He bought it.


The following day, Mark introduced the new tool to his sales reps.


In the first week, one rep increased his personal sales by 50 percent and others by 10–20 percent.


Since then, the trend has continued. The sales reps are more productive than ever and consistently generate more revenue.

This is the story of a real Close customer. Next, let’s look at how you can bring storytelling into your sales process.

How to Bring Storyselling Into Your Sales Process

First things first, what exactly is storytelling?

Storyselling is selling your product or service through telling a story./div>

But there’s much more to it than what this simple explanation provides. Using stories in sales will help you:

  • Capture the attention of your prospect or customer
  • Build trust and rapport
  • Motivate your prospect or customer to take action
  • Create context around data and numbers to make them interesting and relevant
  • Transform beliefs and change behaviors

You can use stories at every stage of the sales process: explaining product features, handling objections, answering questions, and negotiating.

Depending on your prospect’s situation, you’ll want to use one or a combination of company, product, customer, or personal stories.

The Company Story

Every company has a founding story, a reason why the business exists. Often, it starts with a passion, an idea, or a revelation. Share that story. It’ll create authenticity and credibility.

Have you ever heard the story of Close? This is why we exist and continue to build the best inside sales CRM on the market.

The Product Story

Your product story can be about the inception of your product, how it changed and improved over time, and why it is what it is today.

Push for Pizza uses the story behind how they came up with the idea for the app in this brilliantly simple ad.

Customer Stories

By sharing your customer stories, your prospects will be able to visualize what they can do using your product or service. This will give your product or service a higher level of relevance, regardless of their situation.

Airbnb does an amazing job at putting its customers (hosts and guests) at the center of its brand. Look at Stories from the Airbnb community, and you’ll see what we mean.

Your Personal Story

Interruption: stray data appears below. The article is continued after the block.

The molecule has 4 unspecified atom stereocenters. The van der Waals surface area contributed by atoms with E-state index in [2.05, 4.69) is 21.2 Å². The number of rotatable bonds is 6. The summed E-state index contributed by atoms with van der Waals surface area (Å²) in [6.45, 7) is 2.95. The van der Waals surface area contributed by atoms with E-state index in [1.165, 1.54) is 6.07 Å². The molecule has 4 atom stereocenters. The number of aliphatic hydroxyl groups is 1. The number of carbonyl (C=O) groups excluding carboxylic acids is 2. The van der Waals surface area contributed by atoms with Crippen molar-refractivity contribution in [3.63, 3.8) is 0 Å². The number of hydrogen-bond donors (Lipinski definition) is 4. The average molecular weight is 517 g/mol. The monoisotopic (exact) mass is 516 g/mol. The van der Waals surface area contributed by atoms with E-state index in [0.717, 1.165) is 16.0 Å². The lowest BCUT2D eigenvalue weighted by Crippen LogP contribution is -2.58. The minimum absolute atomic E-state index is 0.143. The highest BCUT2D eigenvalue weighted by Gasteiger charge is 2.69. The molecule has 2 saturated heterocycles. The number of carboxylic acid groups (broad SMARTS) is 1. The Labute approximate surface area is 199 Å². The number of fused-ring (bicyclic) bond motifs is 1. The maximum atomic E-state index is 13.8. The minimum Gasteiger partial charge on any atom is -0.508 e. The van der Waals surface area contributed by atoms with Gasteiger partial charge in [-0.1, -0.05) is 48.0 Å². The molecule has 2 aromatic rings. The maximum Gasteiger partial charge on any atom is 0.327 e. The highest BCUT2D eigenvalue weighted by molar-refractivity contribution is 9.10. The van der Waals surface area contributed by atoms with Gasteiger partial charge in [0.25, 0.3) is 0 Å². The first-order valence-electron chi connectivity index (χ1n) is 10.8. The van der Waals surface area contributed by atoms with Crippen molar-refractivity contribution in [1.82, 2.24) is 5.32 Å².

People buy from people they trust, like, and connect with. People connect through stories. Sharing your personal story will help build trust and rapport with your prospect.

In one of the Medium's posts, The Muse founder Kathryn Minshew shares her failures that ultimately led to a highly successful business.

The Happy Ending

We don’t like change.

In fact, science tells us we don’t just dislike it—we fight it. Our brains want to stay put. They want to be comfortable and safe. So, to change, we need to both see and feel a new and better way of doing things. This can be achieved through stories.

Limitations to change only exist in our heads. Once we change our minds, we can change (and improve) our business.

Present your prospect with two outcomes:

  1. The happy ending: Your prospect takes action (buys your product or service) and it results in a positive change, e.g. more productive sales reps, increased revenue.
  2. The heartbreaking ending: Your prospect doesn’t take action and starts falling behind their competitors, putting the entire business at risk.

Your story is not about features. It’s about a narrated journey that transforms the lives of your prospects and customers and leaves them in a better place than before.

How to Get Started with Storyselling Today

Getting started with storyselling is easier than you might think. How about we start right now?

Here’s how you do it:

  1. Collect existing stories from your team. Not just from sales reps but include marketing, product, and devs too. Get every department involved.
  2. Evaluate the stories you’ve collected. Do this together with your salespeople and get the full scope of which stories have been successful in the past.
  3. Figure out what’s missing. Are the stories good enough, or do you need new and better stories?
  4. Create new stories. Based on current inventory, you might need to create new stories that are better suited to tackle common objections.
  5. Test your stories. Test your existing and newly crafted stories on your leads. Start with less important leads, and once you learn what’s working and not working, begin using your best stories on more important leads.
  6. Maintain your story inventory. Keep an inventory (a spreadsheet will do!) of your most successful stories that are accessible to your entire sales team.
  7. Do consistent check-ins. Are the stories working as well as they used to? Can they be replaced with better stories? Keep an eye on the use of stories to make sure they achieve what they should.